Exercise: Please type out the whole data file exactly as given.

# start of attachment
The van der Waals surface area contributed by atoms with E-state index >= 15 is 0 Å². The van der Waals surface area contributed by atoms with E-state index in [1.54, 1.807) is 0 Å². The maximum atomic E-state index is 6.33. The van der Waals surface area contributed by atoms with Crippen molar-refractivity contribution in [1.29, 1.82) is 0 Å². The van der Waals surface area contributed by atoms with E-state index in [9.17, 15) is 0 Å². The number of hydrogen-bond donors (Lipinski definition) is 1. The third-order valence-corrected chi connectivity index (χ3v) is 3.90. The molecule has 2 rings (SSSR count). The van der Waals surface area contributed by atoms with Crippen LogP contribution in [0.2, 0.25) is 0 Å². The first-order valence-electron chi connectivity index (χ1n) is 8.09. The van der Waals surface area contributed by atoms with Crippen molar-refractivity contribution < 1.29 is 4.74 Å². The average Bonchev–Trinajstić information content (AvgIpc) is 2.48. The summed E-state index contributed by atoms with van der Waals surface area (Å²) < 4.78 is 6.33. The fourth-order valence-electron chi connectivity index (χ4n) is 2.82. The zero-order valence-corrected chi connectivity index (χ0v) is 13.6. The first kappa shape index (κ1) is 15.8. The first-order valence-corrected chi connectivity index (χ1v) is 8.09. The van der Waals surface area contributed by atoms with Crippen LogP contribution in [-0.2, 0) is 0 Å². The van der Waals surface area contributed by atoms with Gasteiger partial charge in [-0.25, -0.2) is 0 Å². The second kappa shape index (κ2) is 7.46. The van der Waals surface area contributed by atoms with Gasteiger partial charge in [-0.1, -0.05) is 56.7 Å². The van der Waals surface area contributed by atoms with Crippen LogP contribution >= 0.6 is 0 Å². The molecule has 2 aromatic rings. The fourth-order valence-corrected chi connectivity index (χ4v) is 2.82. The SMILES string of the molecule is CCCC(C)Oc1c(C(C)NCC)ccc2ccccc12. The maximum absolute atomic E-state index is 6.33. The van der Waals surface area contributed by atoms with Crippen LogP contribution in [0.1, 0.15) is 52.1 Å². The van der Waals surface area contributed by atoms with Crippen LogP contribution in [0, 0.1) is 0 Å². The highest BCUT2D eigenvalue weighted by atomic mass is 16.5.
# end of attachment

The van der Waals surface area contributed by atoms with E-state index >= 15 is 0 Å². The van der Waals surface area contributed by atoms with E-state index in [1.54, 1.807) is 0 Å². The maximum atomic E-state index is 6.33. The van der Waals surface area contributed by atoms with Crippen molar-refractivity contribution in [1.29, 1.82) is 0 Å². The van der Waals surface area contributed by atoms with E-state index in [9.17, 15) is 0 Å². The number of hydrogen-bond donors (Lipinski definition) is 1. The third-order valence-corrected chi connectivity index (χ3v) is 3.90. The molecule has 2 rings (SSSR count). The van der Waals surface area contributed by atoms with Crippen LogP contribution in [0.2, 0.25) is 0 Å². The first-order valence-electron chi connectivity index (χ1n) is 8.09. The van der Waals surface area contributed by atoms with Crippen molar-refractivity contribution < 1.29 is 4.74 Å². The average Bonchev–Trinajstić information content (AvgIpc) is 2.48. The summed E-state index contributed by atoms with van der Waals surface area (Å²) < 4.78 is 6.33. The fourth-order valence-electron chi connectivity index (χ4n) is 2.82. The zero-order valence-corrected chi connectivity index (χ0v) is 13.6. The first kappa shape index (κ1) is 15.8. The first-order valence-corrected chi connectivity index (χ1v) is 8.09. The van der Waals surface area contributed by atoms with Crippen LogP contribution in [-0.2, 0) is 0 Å². The van der Waals surface area contributed by atoms with Gasteiger partial charge in [-0.25, -0.2) is 0 Å². The second kappa shape index (κ2) is 7.46. The van der Waals surface area contributed by atoms with Gasteiger partial charge in [-0.1, -0.05) is 56.7 Å². The van der Waals surface area contributed by atoms with Crippen LogP contribution >= 0.6 is 0 Å². The molecule has 2 aromatic rings. The fourth-order valence-corrected chi connectivity index (χ4v) is 2.82. The SMILES string of the molecule is CCCC(C)Oc1c(C(C)NCC)ccc2ccccc12. The maximum absolute atomic E-state index is 6.33. The van der Waals surface area contributed by atoms with Crippen LogP contribution in [0.1, 0.15) is 52.1 Å². The van der Waals surface area contributed by atoms with Crippen LogP contribution in [0, 0.1) is 0 Å². The highest BCUT2D eigenvalue weighted by atomic mass is 16.5.